Claim Your Virtual Space

In a series of tweets in response to my post--Not Alone: Inflexible CIOs = Failure-- yesterday about Tim Stahmer's entry about CIOs and Technology Departments blocking curriculum educators from using Chromebooks yesterday, these two statements were made:

@jeannereed1 For whatever reason, we tend to forget students when discussing many parts of education, tech included.

@mguhlin @timstahmer Does over-worked, under paid IT staff lead to forgetting about helping students? Crazy.

To speak to Jeanne's question first, Are over-worked, under-paid IT really the problem in the scenarios described in Not Alone? When you consider Tim's scenario, it's not about Chromebooks, how easy they are to manage. Rather, it's an issue of control. 

The CIO and Tech Department aren't refusing to support Chromebooks because they are difficult (I don't know any CTOs who would argue that Chromebooks are difficult to manage), but rather, because they allow a level of freedom to the end-user not possible under Microsoft Windows. I suspect that Tim's district also locks down the internet browser they allow end-users, implements Active Directory policies that don't allow people to install software, etc. Simply, they have implemented policies that require people to speak to them before they can do anything substantial with technology.

The fear in the old days was that end-users would do something to their computers and that would require someone wasting their time to fix the user's error. But these days, Chromebooks are even less onerous to manage than Windows and iOS devices. For $20 per unit, you get a management license and that makes life so easy. Chromebooks can also be "power-washed," reset to factory settings...again, it's so easy the end-user can do it.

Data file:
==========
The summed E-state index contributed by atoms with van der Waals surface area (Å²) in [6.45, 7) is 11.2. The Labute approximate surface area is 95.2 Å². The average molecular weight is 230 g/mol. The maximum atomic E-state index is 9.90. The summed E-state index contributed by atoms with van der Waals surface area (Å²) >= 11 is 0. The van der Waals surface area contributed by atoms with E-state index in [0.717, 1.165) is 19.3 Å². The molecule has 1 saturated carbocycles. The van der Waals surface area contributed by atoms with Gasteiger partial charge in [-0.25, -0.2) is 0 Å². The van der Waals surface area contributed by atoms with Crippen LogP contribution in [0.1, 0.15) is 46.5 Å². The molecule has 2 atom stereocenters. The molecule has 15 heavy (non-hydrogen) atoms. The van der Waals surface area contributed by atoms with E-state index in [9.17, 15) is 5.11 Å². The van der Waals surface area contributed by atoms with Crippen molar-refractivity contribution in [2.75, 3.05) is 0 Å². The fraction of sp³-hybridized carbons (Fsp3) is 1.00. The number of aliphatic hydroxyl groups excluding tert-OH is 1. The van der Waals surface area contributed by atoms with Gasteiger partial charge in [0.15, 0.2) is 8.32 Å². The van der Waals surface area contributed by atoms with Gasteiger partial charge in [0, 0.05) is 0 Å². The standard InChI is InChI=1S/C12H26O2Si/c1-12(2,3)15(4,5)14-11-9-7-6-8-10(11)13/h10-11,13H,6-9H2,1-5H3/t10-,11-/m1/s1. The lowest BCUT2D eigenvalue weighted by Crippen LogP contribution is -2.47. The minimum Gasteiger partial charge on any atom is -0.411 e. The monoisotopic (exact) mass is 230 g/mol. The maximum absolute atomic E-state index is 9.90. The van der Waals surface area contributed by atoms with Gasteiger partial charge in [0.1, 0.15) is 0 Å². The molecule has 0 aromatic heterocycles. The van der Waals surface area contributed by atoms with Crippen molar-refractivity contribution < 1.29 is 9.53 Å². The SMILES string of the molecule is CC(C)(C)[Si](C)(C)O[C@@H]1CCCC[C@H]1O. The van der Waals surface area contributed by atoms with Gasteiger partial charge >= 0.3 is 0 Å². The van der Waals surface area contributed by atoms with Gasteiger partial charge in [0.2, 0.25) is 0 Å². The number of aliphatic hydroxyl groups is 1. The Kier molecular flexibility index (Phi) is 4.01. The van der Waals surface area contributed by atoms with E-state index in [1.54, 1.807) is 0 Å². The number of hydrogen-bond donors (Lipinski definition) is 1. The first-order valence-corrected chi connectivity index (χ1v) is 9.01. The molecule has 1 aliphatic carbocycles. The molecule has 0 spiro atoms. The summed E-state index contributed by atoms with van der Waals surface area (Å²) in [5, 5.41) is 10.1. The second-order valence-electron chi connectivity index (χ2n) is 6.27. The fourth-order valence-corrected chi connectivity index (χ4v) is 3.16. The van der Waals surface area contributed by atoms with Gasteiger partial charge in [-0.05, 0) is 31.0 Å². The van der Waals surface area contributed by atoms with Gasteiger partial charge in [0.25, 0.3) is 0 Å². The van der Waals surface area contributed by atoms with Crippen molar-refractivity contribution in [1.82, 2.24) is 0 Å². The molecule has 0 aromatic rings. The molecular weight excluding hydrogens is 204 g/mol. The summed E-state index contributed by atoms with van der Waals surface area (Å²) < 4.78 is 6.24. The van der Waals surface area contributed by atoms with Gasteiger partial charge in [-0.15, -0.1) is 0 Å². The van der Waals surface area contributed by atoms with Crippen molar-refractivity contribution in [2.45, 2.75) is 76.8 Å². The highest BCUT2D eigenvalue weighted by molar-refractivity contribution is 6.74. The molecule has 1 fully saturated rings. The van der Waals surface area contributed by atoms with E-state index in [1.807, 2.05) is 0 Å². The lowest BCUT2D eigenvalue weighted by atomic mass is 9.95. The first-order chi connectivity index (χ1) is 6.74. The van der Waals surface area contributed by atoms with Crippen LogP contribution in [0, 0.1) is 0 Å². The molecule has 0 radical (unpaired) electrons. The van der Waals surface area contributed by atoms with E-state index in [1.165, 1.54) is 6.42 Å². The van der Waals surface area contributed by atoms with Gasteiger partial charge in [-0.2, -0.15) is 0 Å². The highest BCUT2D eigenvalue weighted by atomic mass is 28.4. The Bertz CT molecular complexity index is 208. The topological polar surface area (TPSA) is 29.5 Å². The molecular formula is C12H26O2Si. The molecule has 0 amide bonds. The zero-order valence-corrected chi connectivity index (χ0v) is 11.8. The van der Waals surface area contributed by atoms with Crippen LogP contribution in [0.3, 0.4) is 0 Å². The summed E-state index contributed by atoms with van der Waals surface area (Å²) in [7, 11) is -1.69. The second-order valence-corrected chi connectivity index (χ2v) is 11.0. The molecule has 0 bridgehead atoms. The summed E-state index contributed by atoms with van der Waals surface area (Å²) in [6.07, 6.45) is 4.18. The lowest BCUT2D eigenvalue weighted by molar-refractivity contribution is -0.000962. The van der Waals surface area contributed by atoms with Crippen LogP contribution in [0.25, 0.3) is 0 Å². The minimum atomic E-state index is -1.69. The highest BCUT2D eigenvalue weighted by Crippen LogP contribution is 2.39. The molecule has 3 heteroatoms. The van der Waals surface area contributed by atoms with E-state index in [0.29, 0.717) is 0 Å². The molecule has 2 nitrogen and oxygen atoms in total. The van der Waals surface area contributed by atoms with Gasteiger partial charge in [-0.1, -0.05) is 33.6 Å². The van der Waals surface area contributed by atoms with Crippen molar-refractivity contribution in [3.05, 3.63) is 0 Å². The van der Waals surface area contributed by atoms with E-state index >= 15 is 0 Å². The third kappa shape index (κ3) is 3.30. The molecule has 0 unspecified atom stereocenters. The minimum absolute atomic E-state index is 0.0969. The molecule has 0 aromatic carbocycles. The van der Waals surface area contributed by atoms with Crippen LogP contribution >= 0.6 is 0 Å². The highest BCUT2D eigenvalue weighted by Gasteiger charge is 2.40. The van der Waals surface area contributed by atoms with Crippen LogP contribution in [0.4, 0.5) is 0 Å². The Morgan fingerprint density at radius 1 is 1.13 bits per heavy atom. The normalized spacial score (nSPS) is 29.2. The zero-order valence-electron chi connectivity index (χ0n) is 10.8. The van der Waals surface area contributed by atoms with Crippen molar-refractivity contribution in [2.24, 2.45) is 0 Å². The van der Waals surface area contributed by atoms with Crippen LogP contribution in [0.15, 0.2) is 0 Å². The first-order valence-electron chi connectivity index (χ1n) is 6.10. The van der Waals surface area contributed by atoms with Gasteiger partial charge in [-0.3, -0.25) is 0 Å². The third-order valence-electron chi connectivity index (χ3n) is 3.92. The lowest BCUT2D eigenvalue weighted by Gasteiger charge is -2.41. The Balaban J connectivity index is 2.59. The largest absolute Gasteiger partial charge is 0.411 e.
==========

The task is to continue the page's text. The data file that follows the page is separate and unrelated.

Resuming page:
I don't think it's about forgetting to help students, but rather, control and ensuring that IT folks don't have to learn anything new. And, in regards to control, Audrey Watters make some excellent points in her talk and subsequent blog entry, Is It Time to Give Up on Computers?, an excerpt which is shared below:
Computers are implicated in the systematic de-funding and dismantling of a public school system and a devaluation of human labor. They involve the consolidation of corporate and governmental power. They involve scientific management. They are designed by white men for white men. They re-inscribe inequality.And so I think it’s time now to recognize that if we want education that is more just and more equitable and more sustainable, that we need to get the ideologies that are hardwired into computers out of the classroom.
Of course, Audrey has some choice words for Google, too. It's a trade-off, isn't it? I give you some data about me, you make my life easier. Somewhere down the line, we sold ourselves to get devices that help us, make our lives easier, but also, enable others to violate our privacy and sell who we are to the highest bidder.

The answer to Audrey's question, a colleague insists after pondering privacy issues, is "Yes, it is time to give up on computers." Of course, it's not going to happen. 

Update: When I woke up the day after writing this post, I realized that, of course, the answer is "No!" The problem isn't the technology, but the people. What we need to do is start over with a fresh perspective. See? That wasn't so hard! ;-)

Being connected to a vibrant PLN, I couldn't imagine losing access to them. Simply, if we're going to gripe about privacy, about control, then we must step and claim your virtual space.

Everything posted on Miguel Guhlin's blogs/wikis are his personal opinion and do not necessarily represent the views of his employer(s) or its clients. Read Full Disclosure


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